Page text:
At the end of their recent article about cash-only medicine, The New York Times asks, “With all the changes in health care and insurance, has your doctor stopped accepting insurance? If so, what has been your experience — both with the care and with your insurer? The article title is warily slanted — “Dealing with Doctors Who Only Accept Cash” — but the writer shared their own wonderful story about a cash-only doctor who drove an hour and a half to successfully take care of a sick baby.
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Chicago Tribune writer Christopher Gearon opened his recent piece about direct primary care with a question? “Ever need to wait a week or more to see your primary care doctor?” He then recommends that you take a cue from Debra Sallee, 58, a Seattle hair salon owner. She pays a flat fee of $79 a month and can see her family physician unlimited times — with no co-payments or health insurance forms.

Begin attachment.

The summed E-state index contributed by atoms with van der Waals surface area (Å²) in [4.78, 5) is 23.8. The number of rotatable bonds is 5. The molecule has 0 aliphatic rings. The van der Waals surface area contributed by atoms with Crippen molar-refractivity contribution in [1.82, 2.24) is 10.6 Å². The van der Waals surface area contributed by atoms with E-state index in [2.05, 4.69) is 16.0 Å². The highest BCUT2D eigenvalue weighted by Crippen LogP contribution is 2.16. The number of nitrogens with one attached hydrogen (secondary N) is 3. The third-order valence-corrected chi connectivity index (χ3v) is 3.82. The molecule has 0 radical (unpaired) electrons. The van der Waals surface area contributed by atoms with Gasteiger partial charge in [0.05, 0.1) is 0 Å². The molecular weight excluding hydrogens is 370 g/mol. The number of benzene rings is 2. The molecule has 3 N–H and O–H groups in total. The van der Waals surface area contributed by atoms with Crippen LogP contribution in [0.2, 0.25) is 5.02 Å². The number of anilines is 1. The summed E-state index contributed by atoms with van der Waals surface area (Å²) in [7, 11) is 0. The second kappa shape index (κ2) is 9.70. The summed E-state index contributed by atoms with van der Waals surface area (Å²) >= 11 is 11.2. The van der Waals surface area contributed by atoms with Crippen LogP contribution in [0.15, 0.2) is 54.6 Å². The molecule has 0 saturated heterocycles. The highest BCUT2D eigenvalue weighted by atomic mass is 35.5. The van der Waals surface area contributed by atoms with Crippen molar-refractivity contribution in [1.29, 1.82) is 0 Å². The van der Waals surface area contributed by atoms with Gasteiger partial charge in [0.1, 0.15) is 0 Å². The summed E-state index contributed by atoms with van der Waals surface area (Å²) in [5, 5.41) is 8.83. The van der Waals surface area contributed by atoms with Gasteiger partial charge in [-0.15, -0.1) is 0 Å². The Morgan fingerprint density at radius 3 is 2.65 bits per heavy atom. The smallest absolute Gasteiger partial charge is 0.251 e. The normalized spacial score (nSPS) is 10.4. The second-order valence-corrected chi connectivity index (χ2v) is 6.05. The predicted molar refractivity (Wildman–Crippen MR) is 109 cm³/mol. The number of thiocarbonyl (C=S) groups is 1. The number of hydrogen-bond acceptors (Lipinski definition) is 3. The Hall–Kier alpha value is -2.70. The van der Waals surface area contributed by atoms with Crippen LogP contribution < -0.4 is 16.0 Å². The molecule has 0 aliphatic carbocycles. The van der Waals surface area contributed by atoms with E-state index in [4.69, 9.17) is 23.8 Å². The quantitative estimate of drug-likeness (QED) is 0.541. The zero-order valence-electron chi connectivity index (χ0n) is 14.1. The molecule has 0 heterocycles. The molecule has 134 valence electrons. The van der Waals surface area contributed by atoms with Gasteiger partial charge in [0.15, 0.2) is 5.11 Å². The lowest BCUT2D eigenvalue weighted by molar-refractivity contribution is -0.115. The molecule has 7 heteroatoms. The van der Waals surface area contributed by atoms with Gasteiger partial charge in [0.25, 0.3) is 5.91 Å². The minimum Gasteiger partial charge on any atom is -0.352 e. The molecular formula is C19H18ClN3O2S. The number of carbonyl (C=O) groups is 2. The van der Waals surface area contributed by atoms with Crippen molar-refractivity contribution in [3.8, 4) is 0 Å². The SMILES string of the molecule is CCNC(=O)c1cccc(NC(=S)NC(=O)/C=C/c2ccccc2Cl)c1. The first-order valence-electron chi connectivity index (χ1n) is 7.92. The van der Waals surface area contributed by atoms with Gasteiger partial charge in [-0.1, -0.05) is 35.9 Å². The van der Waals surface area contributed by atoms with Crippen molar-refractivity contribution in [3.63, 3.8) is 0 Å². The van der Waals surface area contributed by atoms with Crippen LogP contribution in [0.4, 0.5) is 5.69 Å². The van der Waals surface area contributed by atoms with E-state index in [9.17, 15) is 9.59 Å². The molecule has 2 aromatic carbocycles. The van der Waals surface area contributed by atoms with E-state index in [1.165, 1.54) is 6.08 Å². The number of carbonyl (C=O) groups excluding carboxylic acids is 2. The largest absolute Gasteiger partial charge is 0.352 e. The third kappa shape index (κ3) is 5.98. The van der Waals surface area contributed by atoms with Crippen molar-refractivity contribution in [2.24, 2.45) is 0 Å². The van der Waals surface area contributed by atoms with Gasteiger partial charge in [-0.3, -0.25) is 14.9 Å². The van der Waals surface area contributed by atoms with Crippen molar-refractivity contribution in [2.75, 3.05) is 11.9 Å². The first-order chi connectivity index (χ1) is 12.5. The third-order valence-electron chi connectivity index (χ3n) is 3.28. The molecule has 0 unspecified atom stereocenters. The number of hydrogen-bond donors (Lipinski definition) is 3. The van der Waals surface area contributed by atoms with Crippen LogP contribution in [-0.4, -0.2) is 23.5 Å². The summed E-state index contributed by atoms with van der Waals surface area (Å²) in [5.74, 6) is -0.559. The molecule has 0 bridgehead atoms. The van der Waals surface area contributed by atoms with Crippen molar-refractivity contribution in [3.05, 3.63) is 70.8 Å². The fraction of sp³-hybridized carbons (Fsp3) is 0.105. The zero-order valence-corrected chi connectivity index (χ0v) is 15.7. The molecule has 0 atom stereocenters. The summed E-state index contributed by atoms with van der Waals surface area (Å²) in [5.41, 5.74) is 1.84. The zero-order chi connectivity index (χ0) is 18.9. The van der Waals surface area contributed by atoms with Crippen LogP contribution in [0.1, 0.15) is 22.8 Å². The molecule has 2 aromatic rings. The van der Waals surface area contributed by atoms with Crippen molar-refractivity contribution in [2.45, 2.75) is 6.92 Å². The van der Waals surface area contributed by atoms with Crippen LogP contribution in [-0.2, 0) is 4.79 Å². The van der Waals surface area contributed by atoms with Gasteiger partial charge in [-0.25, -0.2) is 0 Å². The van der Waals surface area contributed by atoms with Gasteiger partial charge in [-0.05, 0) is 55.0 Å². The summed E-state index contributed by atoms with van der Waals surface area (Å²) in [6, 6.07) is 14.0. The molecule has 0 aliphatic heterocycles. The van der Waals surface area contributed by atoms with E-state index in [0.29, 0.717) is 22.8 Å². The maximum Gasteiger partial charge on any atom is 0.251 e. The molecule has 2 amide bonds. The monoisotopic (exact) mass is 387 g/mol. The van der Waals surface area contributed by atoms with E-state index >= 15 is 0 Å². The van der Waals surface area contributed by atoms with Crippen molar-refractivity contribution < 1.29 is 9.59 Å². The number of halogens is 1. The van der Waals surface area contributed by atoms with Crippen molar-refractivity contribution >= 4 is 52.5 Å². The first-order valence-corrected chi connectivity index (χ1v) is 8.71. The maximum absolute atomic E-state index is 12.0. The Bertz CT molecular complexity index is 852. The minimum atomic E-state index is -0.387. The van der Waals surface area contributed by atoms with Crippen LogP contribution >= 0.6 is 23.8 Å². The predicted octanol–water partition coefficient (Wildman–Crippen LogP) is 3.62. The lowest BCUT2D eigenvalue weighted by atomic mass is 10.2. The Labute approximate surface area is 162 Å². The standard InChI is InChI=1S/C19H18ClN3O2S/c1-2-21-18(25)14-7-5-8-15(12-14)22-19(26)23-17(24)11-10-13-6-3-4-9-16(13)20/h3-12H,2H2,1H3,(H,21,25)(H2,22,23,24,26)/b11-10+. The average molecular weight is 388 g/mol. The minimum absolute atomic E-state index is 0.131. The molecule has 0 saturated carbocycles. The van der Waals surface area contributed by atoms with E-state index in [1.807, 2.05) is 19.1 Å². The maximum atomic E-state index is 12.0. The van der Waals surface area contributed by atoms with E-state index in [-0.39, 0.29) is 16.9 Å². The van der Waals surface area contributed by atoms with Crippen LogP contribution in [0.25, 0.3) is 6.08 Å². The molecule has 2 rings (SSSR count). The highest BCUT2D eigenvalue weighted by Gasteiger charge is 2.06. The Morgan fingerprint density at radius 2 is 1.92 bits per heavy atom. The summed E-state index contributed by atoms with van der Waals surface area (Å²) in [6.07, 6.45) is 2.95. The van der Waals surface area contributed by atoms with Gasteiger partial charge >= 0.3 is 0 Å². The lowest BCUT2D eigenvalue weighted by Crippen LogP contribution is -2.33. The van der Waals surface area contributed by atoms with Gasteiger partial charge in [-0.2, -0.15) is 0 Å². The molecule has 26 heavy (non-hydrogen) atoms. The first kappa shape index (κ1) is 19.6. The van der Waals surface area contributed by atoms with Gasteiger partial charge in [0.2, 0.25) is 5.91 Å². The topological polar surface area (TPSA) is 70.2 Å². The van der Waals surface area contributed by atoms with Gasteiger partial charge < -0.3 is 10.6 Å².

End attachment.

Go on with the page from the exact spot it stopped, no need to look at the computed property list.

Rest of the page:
“It’s just so convenient. They are at my beck and call,” she says.
I feel like you might be tired of hearing another concierge medical success story. But then again, there’s still plenty of opposition to the model. Which brings up a post about how a concierge doctor saved a woman’s life. (Original link no longer available.)
The post from The DO, a blog for osteopathic physicians, features two doctors who successfully transitioned to the model.
One of the men, Dr. Schneiderman, a Monterey, California-based concierge medical doctor, was ready to leave his home state to practice medicine elsewhere. He was frustrated that he didn’t have actual time to spend with his patients. He tried everything. Working for the prison system, working for the Veterans Affairs system, and none of it made a difference.